UPCOMING OPPORTUNITY DEADLINES
NATIONAL K-12 CERAMICS EXHIBITION- JANUARY 20
STUDENT FELLOWSHIPS- JANUARY 22
INTERNATIONAL RESIDENCIES- FEBRUARY 5

NCECA REMEMBERS NILS LOU

nils_picNCECA recently learned of the passing on Wednesday, December 25, 2013. He was a long-time member of NCECA and a friend to potters throughout the US and abroad through is his active life as a blogger and correspondent. Beloved as maker, author and art professor at Linfield College in Oregon since 1987, Lou would have celebrated his 82nd birthday on January 5. Many of his paintings and ceramic pieces are installed on the campus, including a large sundial on Murdock Hall.

Honorary NCECA Member and kiln authority, Fred Olsen writes, “Nils’ contributions to contemporary kiln designs and knowledge was immense and forever documented.” Lou was internationally known for his art and his techniques. He shared his deep knowledge of ceramic firing process in The Art of Firing published in 1998. Lou also produced a series of three videos “On the Wheel with Nils Lou” that received acclaim as an informative, comprehensive and enjoyable record of the potter’s process.

 

With the involvement of Tom Coleman and Frank Boyden and following guidance provided by Sakazume Katsuyuki, who also designed and built Peter’s Valley Art Center’s anagama kiln, Lou built his East Creek Anagama Kiln in 1985. Following principals of kiln design dating back to the 8th century, Nils and friends fired the East Creek Kiln more than 100 times with crews of potters, students, friends and family, feeding the kiln wood every few minutes for four days straight. Jonathan Kaplan writes, “Nils was singularly responsible for introducing the AIC Oxygen Probe from Australia to potters here in the United States. While quite costly, the device aided many potters in their quests to have consistent and repeatable firings. This was a significant advancement in controlling combustion, atmosphere, and fuel consumption. Nils later worked to help design a more affordable domestically manufactured Oxygen Probe enabling more potters the opportunity to gather real-time evidence about their firing atmosphere.”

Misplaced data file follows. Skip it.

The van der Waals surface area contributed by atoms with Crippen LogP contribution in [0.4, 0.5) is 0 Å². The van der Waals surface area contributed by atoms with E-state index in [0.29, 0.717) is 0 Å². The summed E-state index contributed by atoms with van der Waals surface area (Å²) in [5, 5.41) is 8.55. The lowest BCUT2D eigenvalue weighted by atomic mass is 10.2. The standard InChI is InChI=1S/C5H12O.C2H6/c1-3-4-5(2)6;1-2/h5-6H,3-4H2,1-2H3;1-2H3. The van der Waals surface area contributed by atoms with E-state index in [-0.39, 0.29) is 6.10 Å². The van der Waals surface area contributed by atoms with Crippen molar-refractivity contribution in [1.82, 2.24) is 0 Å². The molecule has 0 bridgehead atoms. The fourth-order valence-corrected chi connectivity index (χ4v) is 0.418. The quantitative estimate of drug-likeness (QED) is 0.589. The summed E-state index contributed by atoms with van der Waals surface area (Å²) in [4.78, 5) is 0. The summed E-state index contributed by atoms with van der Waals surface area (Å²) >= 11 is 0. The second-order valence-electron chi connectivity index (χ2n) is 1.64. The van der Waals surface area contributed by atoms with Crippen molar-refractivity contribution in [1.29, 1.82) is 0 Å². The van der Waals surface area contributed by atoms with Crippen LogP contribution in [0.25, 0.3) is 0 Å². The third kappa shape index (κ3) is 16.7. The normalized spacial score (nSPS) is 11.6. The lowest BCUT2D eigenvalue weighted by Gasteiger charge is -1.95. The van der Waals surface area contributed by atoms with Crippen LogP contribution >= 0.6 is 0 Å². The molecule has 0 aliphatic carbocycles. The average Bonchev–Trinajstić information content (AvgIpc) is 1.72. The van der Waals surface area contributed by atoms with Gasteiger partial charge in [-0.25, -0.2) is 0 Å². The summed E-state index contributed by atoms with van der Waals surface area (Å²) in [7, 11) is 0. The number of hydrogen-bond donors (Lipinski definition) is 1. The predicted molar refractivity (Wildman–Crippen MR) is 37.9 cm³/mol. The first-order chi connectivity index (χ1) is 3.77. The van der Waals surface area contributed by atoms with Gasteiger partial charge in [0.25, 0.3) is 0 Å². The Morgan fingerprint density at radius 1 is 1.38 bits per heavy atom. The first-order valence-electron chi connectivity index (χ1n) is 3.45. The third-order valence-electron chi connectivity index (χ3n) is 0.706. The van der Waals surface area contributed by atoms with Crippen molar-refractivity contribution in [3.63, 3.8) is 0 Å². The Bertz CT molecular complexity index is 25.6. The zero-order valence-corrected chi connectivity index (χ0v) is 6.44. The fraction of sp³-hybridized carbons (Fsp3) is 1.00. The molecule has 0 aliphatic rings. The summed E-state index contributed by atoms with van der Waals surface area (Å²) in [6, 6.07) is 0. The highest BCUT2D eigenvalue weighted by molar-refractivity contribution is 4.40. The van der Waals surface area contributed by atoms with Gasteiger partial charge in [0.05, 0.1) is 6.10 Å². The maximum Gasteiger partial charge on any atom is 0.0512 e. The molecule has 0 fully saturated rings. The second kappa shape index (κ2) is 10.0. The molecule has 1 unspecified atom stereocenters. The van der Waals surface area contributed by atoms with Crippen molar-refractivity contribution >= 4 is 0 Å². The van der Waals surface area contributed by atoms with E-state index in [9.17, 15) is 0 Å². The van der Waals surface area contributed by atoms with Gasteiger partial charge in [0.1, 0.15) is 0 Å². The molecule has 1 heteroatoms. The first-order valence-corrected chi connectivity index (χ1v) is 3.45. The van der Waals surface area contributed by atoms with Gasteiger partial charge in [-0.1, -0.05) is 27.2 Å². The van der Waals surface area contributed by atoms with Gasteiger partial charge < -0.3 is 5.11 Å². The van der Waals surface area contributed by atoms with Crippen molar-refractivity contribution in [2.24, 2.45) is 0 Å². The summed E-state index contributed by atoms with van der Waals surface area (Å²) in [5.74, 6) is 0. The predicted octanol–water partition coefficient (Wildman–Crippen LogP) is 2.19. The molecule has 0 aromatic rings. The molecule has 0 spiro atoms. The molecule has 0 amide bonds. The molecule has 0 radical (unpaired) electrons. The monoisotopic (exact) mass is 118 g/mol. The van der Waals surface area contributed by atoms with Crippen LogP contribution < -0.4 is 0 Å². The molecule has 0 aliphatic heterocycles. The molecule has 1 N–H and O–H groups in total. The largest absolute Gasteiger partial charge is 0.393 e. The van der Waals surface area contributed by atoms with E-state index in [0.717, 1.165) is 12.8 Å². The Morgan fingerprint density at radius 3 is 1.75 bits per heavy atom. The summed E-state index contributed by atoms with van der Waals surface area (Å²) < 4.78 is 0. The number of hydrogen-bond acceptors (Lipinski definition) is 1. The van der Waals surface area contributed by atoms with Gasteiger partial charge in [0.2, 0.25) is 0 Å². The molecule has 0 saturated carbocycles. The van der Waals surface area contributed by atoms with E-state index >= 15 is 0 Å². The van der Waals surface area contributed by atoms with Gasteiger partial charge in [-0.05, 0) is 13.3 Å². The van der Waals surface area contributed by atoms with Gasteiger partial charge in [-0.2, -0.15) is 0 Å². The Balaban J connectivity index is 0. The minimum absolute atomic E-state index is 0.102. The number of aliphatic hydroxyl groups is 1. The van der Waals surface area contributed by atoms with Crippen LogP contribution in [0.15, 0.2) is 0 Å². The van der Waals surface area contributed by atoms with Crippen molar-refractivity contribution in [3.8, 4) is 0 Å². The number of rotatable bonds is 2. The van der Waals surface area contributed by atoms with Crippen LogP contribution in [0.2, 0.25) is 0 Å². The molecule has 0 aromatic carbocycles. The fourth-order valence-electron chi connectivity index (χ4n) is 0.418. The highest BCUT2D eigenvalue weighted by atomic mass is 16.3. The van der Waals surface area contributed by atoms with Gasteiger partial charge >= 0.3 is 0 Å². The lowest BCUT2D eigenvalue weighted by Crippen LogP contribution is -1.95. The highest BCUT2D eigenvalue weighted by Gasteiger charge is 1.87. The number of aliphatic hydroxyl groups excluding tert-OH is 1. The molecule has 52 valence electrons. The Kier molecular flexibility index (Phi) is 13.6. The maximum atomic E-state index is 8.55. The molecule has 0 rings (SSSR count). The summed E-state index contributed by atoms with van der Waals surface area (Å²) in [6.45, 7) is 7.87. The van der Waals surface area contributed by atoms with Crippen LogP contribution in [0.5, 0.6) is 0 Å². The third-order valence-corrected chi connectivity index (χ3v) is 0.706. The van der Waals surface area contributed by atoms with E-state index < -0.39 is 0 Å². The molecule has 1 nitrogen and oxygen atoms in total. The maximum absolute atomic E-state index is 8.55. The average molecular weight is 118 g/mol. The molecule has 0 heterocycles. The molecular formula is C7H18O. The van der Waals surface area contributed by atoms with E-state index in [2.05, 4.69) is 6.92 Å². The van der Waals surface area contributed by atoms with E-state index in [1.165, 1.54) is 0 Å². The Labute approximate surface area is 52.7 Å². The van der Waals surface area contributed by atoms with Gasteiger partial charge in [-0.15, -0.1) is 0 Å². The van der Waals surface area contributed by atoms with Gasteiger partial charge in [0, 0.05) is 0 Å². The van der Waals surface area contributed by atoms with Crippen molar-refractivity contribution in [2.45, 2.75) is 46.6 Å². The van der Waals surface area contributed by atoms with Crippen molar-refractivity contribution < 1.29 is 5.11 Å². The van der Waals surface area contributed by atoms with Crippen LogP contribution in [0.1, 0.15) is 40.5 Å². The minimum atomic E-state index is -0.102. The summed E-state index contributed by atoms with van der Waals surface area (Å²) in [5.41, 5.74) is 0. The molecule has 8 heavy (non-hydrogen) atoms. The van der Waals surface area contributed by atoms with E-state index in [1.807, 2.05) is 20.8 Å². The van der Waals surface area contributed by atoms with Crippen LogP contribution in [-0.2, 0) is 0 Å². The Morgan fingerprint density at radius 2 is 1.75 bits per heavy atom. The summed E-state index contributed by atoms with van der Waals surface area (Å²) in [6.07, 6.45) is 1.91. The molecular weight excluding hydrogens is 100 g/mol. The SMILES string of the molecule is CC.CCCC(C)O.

Nils’ work involved wide-ranging exploration of clay as a material for expression and daily use. In a 2012 exhibition, Anomalies, he shared a series of teapots inspired by nature with handles in the naturalistic twisting forms of tree branches with a nod to Yixing traditions. Lou also created figurative and abstract paintings some integrating clay with found materials. In 2009, he published The Play Book writing about how opening approaches to creative experience can expand and energize problem solving whether in everyday life or the studio. “Play,” he wrote, “is the WD-40, lubricating creative skills into adulthood. When it’s reduced to a secondary role, as when we urge children to put away ‘childish things’ and to ‘get serious’, holistic growth is shut down.”
In a December 2011 Yamhill Valley News-Register story, Nils talked about his philosophy of pursing art. “Don’t try to see where you want (the art piece) to go, but allow the process to take you on this magical journey,” he said. “If you trust the process, you will never have writer’s block, or painter’s block.” Steven Branfman shares, “My friendship with Nils goes back many, many years and I always knew that he was a wonderful teacher. However it wasn’t until 2012 when I did a workshop for him and his students that I witnessed first hand not only how good he was at his teaching craft, but also how beloved he was to his students. His interaction with them was warmly paternal and never condescending or patronizing. Participating as a visiting artist in a series of student critiques, I heard the kindness, support, and encouragement that Nils was able to express in the face of honest criticism. Nils was remarkable in his ability to communicate the importance and value of creative thinking and problem solving and he put his money where his mouth was in leading by example.”

 

 

Categories: Featured, Monthly Newsletter

Posted by Cindy Bracker, Communications Director